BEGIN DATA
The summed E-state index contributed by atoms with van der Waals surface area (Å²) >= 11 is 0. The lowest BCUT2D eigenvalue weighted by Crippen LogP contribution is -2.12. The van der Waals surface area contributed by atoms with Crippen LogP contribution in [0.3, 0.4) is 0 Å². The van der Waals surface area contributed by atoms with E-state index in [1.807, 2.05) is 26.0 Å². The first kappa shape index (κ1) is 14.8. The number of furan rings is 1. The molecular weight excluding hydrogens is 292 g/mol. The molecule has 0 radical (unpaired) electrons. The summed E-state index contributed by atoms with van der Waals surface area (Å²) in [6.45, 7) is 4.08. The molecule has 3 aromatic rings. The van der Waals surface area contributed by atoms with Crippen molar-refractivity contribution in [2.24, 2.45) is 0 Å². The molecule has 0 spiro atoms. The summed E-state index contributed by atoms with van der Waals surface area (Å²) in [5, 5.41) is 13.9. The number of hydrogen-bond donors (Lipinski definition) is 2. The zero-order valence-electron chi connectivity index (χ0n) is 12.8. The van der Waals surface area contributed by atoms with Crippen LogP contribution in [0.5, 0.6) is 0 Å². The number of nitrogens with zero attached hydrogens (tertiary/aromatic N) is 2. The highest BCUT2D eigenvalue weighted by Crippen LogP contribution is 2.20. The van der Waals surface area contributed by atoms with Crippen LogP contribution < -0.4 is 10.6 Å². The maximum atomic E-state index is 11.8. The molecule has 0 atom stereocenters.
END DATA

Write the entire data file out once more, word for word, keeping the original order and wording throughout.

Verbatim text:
The summed E-state index contributed by atoms with van der Waals surface area (Å²) >= 11 is 0. The lowest BCUT2D eigenvalue weighted by Crippen LogP contribution is -2.12. The van der Waals surface area contributed by atoms with Crippen LogP contribution in [0.3, 0.4) is 0 Å². The van der Waals surface area contributed by atoms with E-state index in [1.807, 2.05) is 26.0 Å². The first kappa shape index (κ1) is 14.8. The number of furan rings is 1. The molecular weight excluding hydrogens is 292 g/mol. The molecule has 0 radical (unpaired) electrons. The summed E-state index contributed by atoms with van der Waals surface area (Å²) in [6.45, 7) is 4.08. The molecule has 3 aromatic rings. The van der Waals surface area contributed by atoms with Crippen molar-refractivity contribution in [2.24, 2.45) is 0 Å². The molecule has 0 spiro atoms. The summed E-state index contributed by atoms with van der Waals surface area (Å²) in [5, 5.41) is 13.9. The number of hydrogen-bond donors (Lipinski definition) is 2. The zero-order valence-electron chi connectivity index (χ0n) is 12.8. The van der Waals surface area contributed by atoms with Crippen LogP contribution in [0.5, 0.6) is 0 Å². The number of nitrogens with zero attached hydrogens (tertiary/aromatic N) is 2. The highest BCUT2D eigenvalue weighted by Crippen LogP contribution is 2.20. The van der Waals surface area contributed by atoms with Crippen LogP contribution < -0.4 is 10.6 Å². The maximum atomic E-state index is 11.8. The molecule has 0 atom stereocenters.